Three of every five cigarettes consumed in New York State were smuggled in from lower-tax states in 2011, according to new estimates from the Mackinac Center for Public Policy, a free-market research organization in Michigan. That is the highest smuggling rate in the country.

Perhaps not coincidentally, New York State also has the highest cigarette tax rate — $4.35 per pack, not counting the additional $1.50 per pack levied in New York City.

New Hampshire had the highest share of its cigarettes — 26.8 percent — smuggled out of the state. The state cut its tax rate in 2011 by 10 cents to $1.68, still slightly higher than the national average. But it is surrounded by states with much higher tax rates. In Massachusetts, for example, the tax was $2.51 per pack.

Below you can see maps showing where the most smuggling occurs and what the relative tax rates are.

In the top map, rates are in percentage terms. Note: Smuggling rates are not available for Alaska, Hawaii, North Carolina and the District of Columbia. Cigarette tax rates have changed for some states since 2011. Map created using Many Eyes.Sources: Mackinac Center for Public Policy, Tax Foundation. In the top map, rates are in percentage terms. Note: Smuggling rates are not available for Alaska, Hawaii, North Carolina and the District of Columbia. Cigarette tax rates have changed for some states since 2011. Map created using Many Eyes.

In the top map, which shows percentages for smuggling rates, positive numbers mean that there was a net inflow of cigarettes (i.e., more cigarettes were smuggled in than out), and negative numbers indicate that there was a net outflow. The bottom map shows the state tax per cigarette pack, in dollars.

The Mackinac Center also has data comparing tax and smuggling rates from 2006 to 2011, by which time most states had raised their cigarette taxes in an attempt to collect more revenue. New York State almost tripled its tax rates during that time, but smokers appeared to respond by buying more of their cigarettes across state lines.

It’s not clear that New Hampshire’s decision to cut its tax rate to capture more out-of-state customers, on the other hand, was any more profitable. That’s partly because within 24 hours of the state’s 10-cent cigarette tax cut, cigarette manufacturers raised their own prices by 10 cents.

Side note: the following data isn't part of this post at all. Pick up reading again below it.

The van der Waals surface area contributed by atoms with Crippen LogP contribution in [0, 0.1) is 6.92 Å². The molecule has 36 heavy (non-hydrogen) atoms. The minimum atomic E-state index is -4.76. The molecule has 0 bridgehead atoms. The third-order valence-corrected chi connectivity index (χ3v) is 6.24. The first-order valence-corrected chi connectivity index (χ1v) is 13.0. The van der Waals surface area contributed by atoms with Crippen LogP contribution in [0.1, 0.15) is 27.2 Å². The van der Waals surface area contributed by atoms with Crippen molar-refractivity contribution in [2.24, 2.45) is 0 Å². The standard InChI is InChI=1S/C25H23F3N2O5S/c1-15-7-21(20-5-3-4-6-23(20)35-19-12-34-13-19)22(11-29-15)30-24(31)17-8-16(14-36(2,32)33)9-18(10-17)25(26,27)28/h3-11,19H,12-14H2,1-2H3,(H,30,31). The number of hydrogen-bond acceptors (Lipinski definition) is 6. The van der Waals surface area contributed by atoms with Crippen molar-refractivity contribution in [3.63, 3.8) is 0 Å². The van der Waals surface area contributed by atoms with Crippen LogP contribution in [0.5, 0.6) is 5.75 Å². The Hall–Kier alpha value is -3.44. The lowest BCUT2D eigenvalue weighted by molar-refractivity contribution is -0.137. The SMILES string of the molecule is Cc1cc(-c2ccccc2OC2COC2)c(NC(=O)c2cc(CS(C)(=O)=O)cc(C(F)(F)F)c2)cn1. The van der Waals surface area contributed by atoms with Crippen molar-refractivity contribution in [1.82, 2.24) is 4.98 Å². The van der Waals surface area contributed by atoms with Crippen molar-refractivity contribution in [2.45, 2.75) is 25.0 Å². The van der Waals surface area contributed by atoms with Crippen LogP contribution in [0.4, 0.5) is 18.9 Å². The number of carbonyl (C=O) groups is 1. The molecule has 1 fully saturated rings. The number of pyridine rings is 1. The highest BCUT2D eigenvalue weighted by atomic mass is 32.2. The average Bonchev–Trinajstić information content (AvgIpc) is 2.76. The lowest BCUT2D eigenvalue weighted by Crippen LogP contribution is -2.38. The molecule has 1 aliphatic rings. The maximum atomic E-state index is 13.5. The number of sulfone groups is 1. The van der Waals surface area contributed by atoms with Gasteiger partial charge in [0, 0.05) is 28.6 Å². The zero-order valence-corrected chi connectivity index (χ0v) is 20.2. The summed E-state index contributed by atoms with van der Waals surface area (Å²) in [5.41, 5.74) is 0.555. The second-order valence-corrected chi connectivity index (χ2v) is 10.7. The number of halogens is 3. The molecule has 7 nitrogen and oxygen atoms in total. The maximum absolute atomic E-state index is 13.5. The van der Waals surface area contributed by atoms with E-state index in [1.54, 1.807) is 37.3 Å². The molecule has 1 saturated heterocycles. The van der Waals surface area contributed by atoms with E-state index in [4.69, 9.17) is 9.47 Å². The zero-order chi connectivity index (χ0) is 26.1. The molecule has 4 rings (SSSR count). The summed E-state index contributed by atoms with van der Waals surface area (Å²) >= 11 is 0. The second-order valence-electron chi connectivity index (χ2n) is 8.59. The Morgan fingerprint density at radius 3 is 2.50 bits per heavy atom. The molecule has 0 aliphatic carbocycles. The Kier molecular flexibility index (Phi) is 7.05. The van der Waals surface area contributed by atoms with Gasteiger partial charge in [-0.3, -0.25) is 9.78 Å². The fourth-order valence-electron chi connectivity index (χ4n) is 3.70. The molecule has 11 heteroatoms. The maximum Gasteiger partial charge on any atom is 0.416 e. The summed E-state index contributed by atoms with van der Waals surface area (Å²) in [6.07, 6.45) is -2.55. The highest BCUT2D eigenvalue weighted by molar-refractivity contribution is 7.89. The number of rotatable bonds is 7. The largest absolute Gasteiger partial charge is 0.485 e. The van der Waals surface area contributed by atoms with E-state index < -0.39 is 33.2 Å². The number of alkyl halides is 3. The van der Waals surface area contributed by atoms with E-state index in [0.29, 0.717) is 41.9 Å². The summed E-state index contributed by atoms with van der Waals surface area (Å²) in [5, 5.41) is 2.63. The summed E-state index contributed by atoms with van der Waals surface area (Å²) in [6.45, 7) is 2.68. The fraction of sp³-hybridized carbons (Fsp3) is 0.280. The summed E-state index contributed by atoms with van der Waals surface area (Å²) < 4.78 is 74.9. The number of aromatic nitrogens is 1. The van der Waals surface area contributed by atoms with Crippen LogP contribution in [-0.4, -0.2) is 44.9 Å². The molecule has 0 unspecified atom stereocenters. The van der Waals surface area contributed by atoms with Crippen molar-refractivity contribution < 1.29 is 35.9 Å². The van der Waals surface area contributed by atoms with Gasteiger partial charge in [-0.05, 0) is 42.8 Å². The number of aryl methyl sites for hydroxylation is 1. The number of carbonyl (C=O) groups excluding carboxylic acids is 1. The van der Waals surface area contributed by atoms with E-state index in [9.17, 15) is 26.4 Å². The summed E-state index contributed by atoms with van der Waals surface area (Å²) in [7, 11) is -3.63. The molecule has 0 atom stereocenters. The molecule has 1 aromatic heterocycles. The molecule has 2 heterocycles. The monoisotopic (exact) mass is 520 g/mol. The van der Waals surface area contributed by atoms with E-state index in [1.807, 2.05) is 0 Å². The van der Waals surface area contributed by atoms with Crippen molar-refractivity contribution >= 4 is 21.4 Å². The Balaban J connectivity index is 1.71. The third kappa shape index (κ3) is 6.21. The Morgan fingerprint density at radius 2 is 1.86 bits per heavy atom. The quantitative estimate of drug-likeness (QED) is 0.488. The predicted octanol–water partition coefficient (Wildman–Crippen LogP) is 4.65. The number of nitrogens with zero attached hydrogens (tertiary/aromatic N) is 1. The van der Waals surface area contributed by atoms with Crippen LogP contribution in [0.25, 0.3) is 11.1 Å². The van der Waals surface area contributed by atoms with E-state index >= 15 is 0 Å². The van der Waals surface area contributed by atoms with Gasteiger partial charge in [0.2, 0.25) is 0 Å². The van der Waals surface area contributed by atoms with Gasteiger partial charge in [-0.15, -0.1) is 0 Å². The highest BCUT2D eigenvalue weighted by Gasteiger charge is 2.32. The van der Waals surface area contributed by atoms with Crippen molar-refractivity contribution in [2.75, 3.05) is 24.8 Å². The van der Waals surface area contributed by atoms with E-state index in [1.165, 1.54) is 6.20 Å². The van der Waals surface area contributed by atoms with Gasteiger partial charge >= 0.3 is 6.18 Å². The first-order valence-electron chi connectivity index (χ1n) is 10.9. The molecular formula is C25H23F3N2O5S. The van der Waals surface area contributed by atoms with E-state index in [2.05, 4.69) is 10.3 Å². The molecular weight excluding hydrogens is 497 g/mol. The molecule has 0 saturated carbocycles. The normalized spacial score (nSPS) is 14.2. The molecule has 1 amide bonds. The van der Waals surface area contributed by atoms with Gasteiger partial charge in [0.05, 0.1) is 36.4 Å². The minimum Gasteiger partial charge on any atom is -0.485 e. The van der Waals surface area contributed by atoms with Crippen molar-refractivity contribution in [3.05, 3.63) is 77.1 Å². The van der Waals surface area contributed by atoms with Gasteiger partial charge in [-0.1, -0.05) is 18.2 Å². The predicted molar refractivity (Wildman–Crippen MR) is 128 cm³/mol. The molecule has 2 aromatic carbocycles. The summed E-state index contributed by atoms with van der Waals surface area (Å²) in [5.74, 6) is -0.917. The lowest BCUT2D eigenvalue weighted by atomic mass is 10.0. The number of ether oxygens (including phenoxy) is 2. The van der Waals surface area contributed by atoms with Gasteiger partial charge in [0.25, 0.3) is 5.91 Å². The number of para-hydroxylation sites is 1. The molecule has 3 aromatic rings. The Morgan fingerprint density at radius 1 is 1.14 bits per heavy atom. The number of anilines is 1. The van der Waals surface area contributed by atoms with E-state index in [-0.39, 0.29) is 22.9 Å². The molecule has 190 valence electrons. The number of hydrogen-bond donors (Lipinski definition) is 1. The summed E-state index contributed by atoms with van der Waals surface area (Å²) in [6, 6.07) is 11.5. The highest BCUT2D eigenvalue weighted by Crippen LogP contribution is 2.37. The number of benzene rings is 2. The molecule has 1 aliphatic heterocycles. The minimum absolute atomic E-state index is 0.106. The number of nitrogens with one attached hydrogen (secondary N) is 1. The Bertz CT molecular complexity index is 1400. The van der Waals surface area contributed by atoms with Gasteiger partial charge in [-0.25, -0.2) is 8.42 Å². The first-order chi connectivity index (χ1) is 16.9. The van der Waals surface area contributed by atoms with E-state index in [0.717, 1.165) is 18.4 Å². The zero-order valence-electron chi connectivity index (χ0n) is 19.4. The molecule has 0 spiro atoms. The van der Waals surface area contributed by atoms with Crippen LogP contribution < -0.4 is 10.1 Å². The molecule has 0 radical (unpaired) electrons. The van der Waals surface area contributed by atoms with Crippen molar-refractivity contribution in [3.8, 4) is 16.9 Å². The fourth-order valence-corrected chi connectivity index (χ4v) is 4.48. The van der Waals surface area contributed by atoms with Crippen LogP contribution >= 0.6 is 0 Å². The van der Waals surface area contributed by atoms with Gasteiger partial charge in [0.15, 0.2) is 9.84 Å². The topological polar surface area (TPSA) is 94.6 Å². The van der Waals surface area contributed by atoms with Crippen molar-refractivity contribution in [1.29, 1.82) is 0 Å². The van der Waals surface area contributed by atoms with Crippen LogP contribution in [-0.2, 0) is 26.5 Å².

(These data were reformatted, I should add, by the Tax Foundation, a conservative-leaning research organization in Washington.)

Article source: http://economix.blogs.nytimes.com/2013/01/10/cigarette-taxes-vs-cigarette-smuggling/?partner=rss&emc=rss

Tiffany Reports 30% Drop in Third-Quarter Income

The jewelry company’s results missed Wall Street’s expectations, and it cut its full-year earnings forecast. Its shares dropped 6.2 percent.

For the quarter ended Oct. 31, Tiffany earned $63.2 million, or 49 cents a share, compared with $89.7 million, or 70 cents a share, a year earlier. Analysts polled by FactSet had forecast earnings of 63 cents a share.

Tiffany’s chairman and chief executive, Michael J. Kowalski, said in a statement that the company had expected its quarterly results would be affected by continuing economic softness and comparisons with the year-earlier quarter. But he added that the retailer’s gross margin rate of 54.4 percent — down from 57.9 percent in the prior-year period — was weaker than expected and its tax rate was higher than expected. Gross margin, a key performance metric, is the amount of each dollar in revenue a company actually keeps.

While cautious about worldwide economic conditions, Mr. Kowalski said the company anticipated that its results would improve during the holiday season, partly because of easier year-over-year sales comparisons but also because of new stores and new products.

The holiday season is critical for retailers, as it can make up to 40 percent of stores’ annual revenue.

Tiffany’s revenue increased 4 percent, to $852.7 million, in the third quarter, from $821.8 million a year earlier. Wall Street had expected revenue of $858.8 million in the latest period.

Tiffany now expects 2012 earnings of $3.20 to $3.40 a share. Its prior outlook was for earnings of $3.55 to $3.70 a share. Analysts are predicting earnings of $3.59 a share.

Tiffany shares dropped $3.93, or 6 percent, to close at $59.80.

Article source: http://www.nytimes.com/2012/11/30/business/tiffany-reports-30-drop-in-third-quarter-income.html?partner=rss&emc=rss